Nuclear medicine is underutilised in South Africa despite its potential to improve health outcomes and reduce medical costs. This is according to Principal Specialist in Nuclear Medicine and Head of Nuclear Medicine at Durban’s Inkosi Albert Luthuli Central Hospital, Dr Nozipho Nyakale.

According to Dr Nyakale, South Africa currently boasts around 60 specialist nuclear medicine physicians and has 12 state hospitals with dedicated nuclear medicine departments where treatments are provided to thousands of state patients annually – but its impact could be far greater.

Greater awareness is needed

Nuclear medicine is a minimally invasive practice that uses small of amounts of radioactive isotopes, mostly for medical imaging procedures, to allow physicians to view the structure and the function of organs or systems in the human body. Because of the specialised imaging nuclear medicine makes possible, it can pick up certain diseases much earlier, which could mean patients would be able to start treatment earlier, which could save a lot of money not to mention improving the patient’s quality of life and their prognosis.

However, the problem is that by the time a disease causes obvious physical changes in the patient, the disease may have already progressed quite far. Most clinicians only come to nuclear medicine when they are stuck. They know what they want, but they don’t know what we can really help them with. If they knew more about what we are able to do, in some instances they could start with us rather than finish with us.

I understand the argument by some doctors that they need to exhaust methods that are affordable and more easily available first, but I think that the mind-set around nuclear medicine needs to change. Generally, treatments like lutetium-177 n.c.a. (Lu-177 nca) are reserved for patients who are not responding to any other treatment. But it has been shown that Lu-177 nca can also reduce the size of lesions and that it can increase the patient’s survival. And while one cycle of Lu-177 nca might be expensive, you have to compare it to what multiple cycles of another treatment might cost for the same disease. If nuclear medicine is used correctly, it can save money in the long run.

Using nuclear medicine more effectively

Nuclear medicine could be used a lot more effectively in terms of the burden of disease in public healthcare. If you look at tuberculosis (TB), in a known TB patient nuclear medicine can show if the disease is active, and can be effectively used to demonstrate the patient’s response to treatment, as many studies have shown. One can use the glucose analogue, F-18 FDG (fluorodeoxyglucose), to do a PET scan to see if he or she is responding to treatment, and determine whether to carry on with treatment, stop the treatment or adjust the treatment regimen. Sometimes patients are discharged because their initial six months is up, but they come back down the line because their TB has not responded and the sputum test was not able to accurately show this. If you had done a nuclear medicine study, you would have saved the patient’s time, and saved the state a whole lot of money. The trick is to personalise treatment for patients and know which patients would best benefit from these tests in order not to waste resources. This is one of the strengths of nuclear medicine, the possibility of personalised medicine.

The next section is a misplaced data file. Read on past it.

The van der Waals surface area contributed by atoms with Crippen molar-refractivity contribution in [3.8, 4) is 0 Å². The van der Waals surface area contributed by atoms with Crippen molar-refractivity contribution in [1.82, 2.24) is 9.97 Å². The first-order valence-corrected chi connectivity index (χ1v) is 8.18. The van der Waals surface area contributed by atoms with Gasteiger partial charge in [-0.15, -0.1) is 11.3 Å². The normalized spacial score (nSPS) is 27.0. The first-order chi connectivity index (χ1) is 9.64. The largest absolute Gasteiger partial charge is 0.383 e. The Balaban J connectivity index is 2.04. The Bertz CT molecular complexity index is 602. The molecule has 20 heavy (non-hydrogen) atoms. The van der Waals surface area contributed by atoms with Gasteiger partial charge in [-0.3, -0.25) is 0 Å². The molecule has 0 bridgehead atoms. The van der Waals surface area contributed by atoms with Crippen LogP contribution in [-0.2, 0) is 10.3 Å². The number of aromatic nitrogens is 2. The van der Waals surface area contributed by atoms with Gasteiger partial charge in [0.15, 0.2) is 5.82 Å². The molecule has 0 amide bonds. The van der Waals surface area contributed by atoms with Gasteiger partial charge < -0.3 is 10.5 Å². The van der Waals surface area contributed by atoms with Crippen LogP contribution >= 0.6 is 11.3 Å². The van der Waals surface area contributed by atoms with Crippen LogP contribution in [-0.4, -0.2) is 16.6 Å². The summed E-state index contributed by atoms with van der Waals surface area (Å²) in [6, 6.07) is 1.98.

Capacity building is needed

To be able to monitor disease you need to have seen a baseline study. That would mean each patient would have to go for a scan before starting treatment. We don’t currently have the facilities to do all of the TB patients in time. There’s just one state PET facility in the whole of KwaZulu-Natal (KZN), for example. There is also a lack of nuclear medicine physicians working for the state – we have just two in this province, this including myself. We are currently training a number of registrars. Many of our patients in KZN cannot afford to go to private practices. In order to make this possible, training of nuclear medicine physicians in state hospitals has to happen. You need to have the people, you need to have nuclear medicine departments, and you need to have the facilities.

Nuclear medicine is currently considered advanced medicine, and it’s only available at tertiary and quaternary hospitals, in public healthcare. But I believe nuclear medicine is an essential service and, for certain conditions, direct referrals at a primary healthcare level should be possible. Many people would disagree because of the cost, which is a major disadvantage with nuclear medicine – the medical radioisotopes are generally expensive, and it requires specialised equipment for imaging – but if the right systems were in place, a GP could refer the patient for nuclear medicine imaging even at that early stage, and could even end up treating the patient from their practice. Thyroid diseases are a good example of where this could work. GPs wouldn’t have to wait for patients to go into tertiary level treatment, they could send their patients directly to a nuclear medicine physician to get the correct diagnosis and refer the patient accordingly once they have the proper diagnosis. For this model to work, medical aids would also need to get involved, and approve the procedures.

At Inkosi Albert Luthuli Hospital we see between 30 and 40 patients per day, and usually see our patients within two weeks of them being scheduled by the referring doctor, depending on the type of study and availability of the radiopharmaceutical required. The therapies for the patients in our department are paid for by the state – we don’t routinely see any private patients. This gives non-private patients a real chance to benefit from nuclear medicine.

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